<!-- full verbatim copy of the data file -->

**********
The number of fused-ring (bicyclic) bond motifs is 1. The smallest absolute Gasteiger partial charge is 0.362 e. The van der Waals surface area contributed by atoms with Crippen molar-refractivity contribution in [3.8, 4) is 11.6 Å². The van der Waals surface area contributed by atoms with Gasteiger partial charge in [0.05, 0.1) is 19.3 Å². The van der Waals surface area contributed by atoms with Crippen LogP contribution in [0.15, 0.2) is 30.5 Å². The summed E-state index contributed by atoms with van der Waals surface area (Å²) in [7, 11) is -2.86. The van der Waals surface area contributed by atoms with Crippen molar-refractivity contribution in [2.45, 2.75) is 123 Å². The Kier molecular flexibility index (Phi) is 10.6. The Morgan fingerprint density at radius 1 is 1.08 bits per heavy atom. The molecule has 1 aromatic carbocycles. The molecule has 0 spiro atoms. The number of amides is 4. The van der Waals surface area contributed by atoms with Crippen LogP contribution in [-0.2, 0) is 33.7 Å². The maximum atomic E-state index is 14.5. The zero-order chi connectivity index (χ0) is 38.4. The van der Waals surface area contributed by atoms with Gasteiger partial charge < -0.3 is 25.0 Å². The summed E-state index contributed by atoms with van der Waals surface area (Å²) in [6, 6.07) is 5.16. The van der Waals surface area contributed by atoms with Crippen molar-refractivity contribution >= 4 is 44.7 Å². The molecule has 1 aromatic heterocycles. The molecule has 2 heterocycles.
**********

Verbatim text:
The number of fused-ring (bicyclic) bond motifs is 1. The smallest absolute Gasteiger partial charge is 0.362 e. The van der Waals surface area contributed by atoms with Crippen molar-refractivity contribution in [3.8, 4) is 11.6 Å². The van der Waals surface area contributed by atoms with Gasteiger partial charge in [0.05, 0.1) is 19.3 Å². The van der Waals surface area contributed by atoms with Crippen LogP contribution in [0.15, 0.2) is 30.5 Å². The summed E-state index contributed by atoms with van der Waals surface area (Å²) in [7, 11) is -2.86. The van der Waals surface area contributed by atoms with Crippen molar-refractivity contribution in [2.45, 2.75) is 123 Å². The Kier molecular flexibility index (Phi) is 10.6. The Morgan fingerprint density at radius 1 is 1.08 bits per heavy atom. The molecule has 1 aromatic carbocycles. The molecule has 0 spiro atoms. The number of amides is 4. The van der Waals surface area contributed by atoms with Crippen LogP contribution in [-0.2, 0) is 33.7 Å². The maximum atomic E-state index is 14.5. The zero-order chi connectivity index (χ0) is 38.4. The van der Waals surface area contributed by atoms with Gasteiger partial charge < -0.3 is 25.0 Å². The summed E-state index contributed by atoms with van der Waals surface area (Å²) in [6, 6.07) is 5.16. The van der Waals surface area contributed by atoms with Crippen molar-refractivity contribution >= 4 is 44.7 Å². The molecule has 1 aromatic heterocycles. The molecule has 2 heterocycles.